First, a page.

Management of Upper Gastrointestinal Bleeding (UGIB)


Cardinal features are haematemesis (fresh red, or altered 'coffee ground' blood) and melaena. There may be associated collapse, haemodynamic instability, anaemia and an isolated rise in urea.

Liver disease and variceal bleeding have much higher mortality rates (refer to separate guidelines for management of Acute Liver Failure, Decompensated Liver Disease or Suspected Variceal Bleeding).


See the British Society of Gastroenterology website for the Upper GI bleed (UGIB) care bundle.

  • ABCDE structured assessment with a focus on haemodynamic status (pulse and blood pressure), PR exam for melaena* and presence of signs suggestive of chronic liver disease (jaundice, ascites and encephalopathy).
  • Check FBC, U&Es, LFTs, coagulation screen / INR, and Group and Save or Crossmatch, as appropriate.
  • Calculate Glasgow Blatchford score (GBS) and stratify risk (≤1 = low risk and ≥2 = high risk).
  • Stratify UGIB by haemodynamic stability (stable vs unstable) and likely underlying aetiology (non-variceal vs variceal). If there is concern about variceal bleeding then refer to Suspected Variceal Bleeding.

*Presence of melaena implies that there has been significant blood loss.

General management


All patients:

  • Suspend clopidogrel, other antiplatelets and anticoagulants
  • Continue aspirin but stop NSAIDs.
  • Consider reversing anticoagulation (depends on severity of bleeding and indication for anticoagulation, see guideline on Reversal of Antithrombotic Therapies).

N.B. Do not use tranexamic acid unless specifically advised by Gastroenterology (randomised trials have not shown efficacy in UGIB).

Haemodynamically unstable patients:

  • Nil by mouth
  • Crossmatch 4 units
  • IV access x 2 – use green (18G) needle or larger
  • Consider HDU
  • Resuscitate: Use sodium chloride 0.9% to keep pulse <100bpm, systolic BP >100mmHg, urine output >30ml/hour. Transfusion at threshold of 70-80g/L haemoglobin is recommended in most patients but should be considered at higher thresholds if significant ischaemic heart disease or major bleeding.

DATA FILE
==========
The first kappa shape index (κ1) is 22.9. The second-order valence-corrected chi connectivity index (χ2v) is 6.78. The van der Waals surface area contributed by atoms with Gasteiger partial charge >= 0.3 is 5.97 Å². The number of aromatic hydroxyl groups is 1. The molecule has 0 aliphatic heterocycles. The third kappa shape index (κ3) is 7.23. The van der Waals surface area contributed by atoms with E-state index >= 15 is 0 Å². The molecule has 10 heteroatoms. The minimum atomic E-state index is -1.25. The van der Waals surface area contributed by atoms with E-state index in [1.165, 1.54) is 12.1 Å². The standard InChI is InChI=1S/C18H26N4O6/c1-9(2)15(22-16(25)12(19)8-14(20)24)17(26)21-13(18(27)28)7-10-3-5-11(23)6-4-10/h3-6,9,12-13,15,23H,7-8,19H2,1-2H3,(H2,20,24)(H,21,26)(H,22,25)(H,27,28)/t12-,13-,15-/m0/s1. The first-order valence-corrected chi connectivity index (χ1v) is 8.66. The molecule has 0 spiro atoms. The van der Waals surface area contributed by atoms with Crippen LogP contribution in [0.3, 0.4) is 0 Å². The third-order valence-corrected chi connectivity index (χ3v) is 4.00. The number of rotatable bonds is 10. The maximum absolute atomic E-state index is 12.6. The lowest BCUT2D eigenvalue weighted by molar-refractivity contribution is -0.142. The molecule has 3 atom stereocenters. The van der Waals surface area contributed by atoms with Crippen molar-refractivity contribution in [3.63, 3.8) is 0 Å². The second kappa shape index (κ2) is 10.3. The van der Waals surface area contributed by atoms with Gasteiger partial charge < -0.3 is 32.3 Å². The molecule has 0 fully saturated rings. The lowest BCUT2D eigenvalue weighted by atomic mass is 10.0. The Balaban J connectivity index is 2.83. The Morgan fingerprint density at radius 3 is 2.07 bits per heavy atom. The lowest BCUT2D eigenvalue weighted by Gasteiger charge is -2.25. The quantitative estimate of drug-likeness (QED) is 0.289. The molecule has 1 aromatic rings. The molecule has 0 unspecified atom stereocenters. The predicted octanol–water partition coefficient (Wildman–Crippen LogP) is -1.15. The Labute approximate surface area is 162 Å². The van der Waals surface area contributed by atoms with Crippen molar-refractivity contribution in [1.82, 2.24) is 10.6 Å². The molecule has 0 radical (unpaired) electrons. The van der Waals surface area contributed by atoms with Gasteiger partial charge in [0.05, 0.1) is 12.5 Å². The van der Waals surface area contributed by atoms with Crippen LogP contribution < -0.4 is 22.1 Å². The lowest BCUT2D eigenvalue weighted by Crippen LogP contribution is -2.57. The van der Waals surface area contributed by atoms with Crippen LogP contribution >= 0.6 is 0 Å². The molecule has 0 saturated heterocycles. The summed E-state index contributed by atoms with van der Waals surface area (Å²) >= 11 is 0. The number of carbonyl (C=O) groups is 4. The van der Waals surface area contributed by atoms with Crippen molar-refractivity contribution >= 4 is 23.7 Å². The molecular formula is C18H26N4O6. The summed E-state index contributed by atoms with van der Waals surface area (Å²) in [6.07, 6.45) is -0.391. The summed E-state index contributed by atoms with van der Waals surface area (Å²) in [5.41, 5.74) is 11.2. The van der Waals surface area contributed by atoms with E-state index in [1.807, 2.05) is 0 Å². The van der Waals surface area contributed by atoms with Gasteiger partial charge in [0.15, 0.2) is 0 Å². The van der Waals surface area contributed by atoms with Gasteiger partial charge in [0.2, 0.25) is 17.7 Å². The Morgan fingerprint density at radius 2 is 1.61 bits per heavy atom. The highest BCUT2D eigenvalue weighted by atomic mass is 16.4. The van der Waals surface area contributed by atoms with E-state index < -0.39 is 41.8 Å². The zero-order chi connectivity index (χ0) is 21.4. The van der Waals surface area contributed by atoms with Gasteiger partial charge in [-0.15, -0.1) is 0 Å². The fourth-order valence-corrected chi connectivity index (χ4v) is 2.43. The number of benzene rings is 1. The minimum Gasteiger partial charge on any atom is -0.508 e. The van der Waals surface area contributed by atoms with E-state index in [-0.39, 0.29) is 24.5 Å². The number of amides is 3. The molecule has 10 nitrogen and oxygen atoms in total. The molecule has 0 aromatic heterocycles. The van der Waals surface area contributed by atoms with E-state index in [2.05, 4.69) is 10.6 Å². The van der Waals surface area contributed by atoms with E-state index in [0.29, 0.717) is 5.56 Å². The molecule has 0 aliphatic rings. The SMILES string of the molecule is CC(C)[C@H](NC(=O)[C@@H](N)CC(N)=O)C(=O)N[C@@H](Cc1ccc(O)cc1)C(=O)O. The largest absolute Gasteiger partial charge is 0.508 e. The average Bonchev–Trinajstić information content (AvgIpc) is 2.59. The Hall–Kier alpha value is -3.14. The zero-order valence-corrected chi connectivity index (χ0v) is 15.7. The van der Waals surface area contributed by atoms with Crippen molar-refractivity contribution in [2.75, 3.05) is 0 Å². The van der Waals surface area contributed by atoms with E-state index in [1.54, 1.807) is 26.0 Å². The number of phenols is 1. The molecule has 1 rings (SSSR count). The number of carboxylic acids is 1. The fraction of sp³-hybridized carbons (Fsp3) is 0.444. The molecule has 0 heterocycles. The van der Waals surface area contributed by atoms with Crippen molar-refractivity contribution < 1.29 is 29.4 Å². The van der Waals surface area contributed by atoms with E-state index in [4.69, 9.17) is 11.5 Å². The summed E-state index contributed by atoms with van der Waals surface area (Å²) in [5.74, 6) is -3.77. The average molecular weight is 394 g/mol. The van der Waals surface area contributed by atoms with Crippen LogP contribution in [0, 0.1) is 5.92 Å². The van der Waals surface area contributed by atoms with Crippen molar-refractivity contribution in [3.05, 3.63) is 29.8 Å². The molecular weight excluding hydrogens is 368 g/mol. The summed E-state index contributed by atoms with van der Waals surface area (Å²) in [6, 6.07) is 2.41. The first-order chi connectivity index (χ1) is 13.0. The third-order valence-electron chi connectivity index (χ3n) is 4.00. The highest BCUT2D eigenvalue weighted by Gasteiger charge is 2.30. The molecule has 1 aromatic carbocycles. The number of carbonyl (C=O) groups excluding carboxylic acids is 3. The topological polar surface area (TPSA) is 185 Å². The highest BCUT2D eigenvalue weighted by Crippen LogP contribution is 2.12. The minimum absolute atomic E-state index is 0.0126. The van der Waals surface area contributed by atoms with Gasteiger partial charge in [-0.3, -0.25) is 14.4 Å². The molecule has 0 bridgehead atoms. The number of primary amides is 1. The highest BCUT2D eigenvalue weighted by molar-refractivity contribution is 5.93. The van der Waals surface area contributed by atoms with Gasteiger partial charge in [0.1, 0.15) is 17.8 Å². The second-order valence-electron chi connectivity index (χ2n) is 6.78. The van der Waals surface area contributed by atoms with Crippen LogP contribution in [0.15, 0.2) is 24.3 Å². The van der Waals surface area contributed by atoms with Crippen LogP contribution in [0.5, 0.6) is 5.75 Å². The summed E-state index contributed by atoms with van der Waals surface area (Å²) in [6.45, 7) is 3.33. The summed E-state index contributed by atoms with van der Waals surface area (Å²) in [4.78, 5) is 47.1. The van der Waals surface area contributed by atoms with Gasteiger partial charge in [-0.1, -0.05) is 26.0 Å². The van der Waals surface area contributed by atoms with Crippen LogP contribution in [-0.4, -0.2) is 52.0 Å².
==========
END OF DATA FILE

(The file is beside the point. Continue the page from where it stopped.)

• Discuss with on call Gastroenterologist regarding urgent endoscopy after resuscitation (should be done within 24 hours).
  • In patients not suspected to have a variceal UGIB and who are successfully resusciated, endoscopy may often be deferred to the next bleeding list in hospitals with daily bleeding lists (if any doubt over need for out of hours endoscopy then discuss with on call Gastroenterologist).

Haemodynamically stable patients:

  • Calculate Glasgow Blatchford score (GBS) to determine need for inpatient endoscopy.
  • If GBS score:
    • ≤1 (low risk) at presentation then patient can be discharged with early outpatient endoscopy arranged, unless admission required for other reasons.
    • ≥2 (high risk) at presentation then patient should have an endoscopy on the next available list, ideally within 24 hours.


Methods for referring for endoscopy will vary according to hospital. If uncertain, ask for advice from a senior.

Before sending patient for inpatient endoscopy, ensure the following is arranged:

  • Fasted (minimum 3 hours)
  • Consent form signed or AWI (if patient has AWI in place for delirium, they will need a second separate form to cover the endoscopy)
  • Appropriate IV access in place
  • Group and Save or Crossmatch as appropriate
  • Ensure case notes and observation charts go with patient.


  • Ensure endoscopy report is reviewed on return to ward in case action is required.
  • Assuming successful haemostasis, aspirin should be continued for secondary prevention of cardiovascular disease, with other antiplatelets and anticoagulation reintroduced on a case-by-case basis.
  • If no major stigmata of bleeding and no sinister pathology identified, consider patient for early discharge, unless advised otherwise in the report.

Peptic ulcer disease

If high risk stigmata requiring endoscopic therapy, treat as per Hong Kong protocol. This is an unlicensed indication and should only be prescribed at the request of the consultant. After infusion, initiate proton pump inhibitor (PPI) oral therapy. The duration of maintenance therapy is variable, as it is dependent on a number of factors. See the GGC guideline Proton Pump Inhibitors Prescribing on Discharge from Hospital for guidance. If no endoscopic therapy, prescribe either lansoprazole oral 30mg or omeprazole oral 20mg once daily.

Continue aspirin in patients with peptic ulcer disease (providing indication is still valid) but permanently stop NSAIDs. Suspend clopidogrel, other antiplatelets and anticoagulants in the acute bleeding situation but aim to restart once haemostasis is achieved. If patient is on dual antiplatelet therapy for coronary stents, discuss the risks versus benefits with the interventional cardiologist but clopidogrel should be withheld for a maximum of 5 days. 

Arrange a Helicobacter stool antigen test for patients with peptic ulcer disease:

  • If positive for H. pylori – see eradication regimen.
  • If negative for H. pylori and not on NSAIDs – maintain on lifelong PPI (see above for choice and dose).
  • If re-bleeding occurs (fresh melaena or haematemesis associated with a drop in Hb of 20g/L) – seek senior help, including surgical review.

If varices present, see separate guideline for management. 

On discharge

  • Continue PPI for at least 6 weeks.
  • Repeat endoscopy in 8 weeks if gastric ulcer found.
  • Ensure successful eradication of H.pylori (see Management of Helicobacter Pylori guideline).


Guideline reviewed: May 2023

Page last updated: December 2023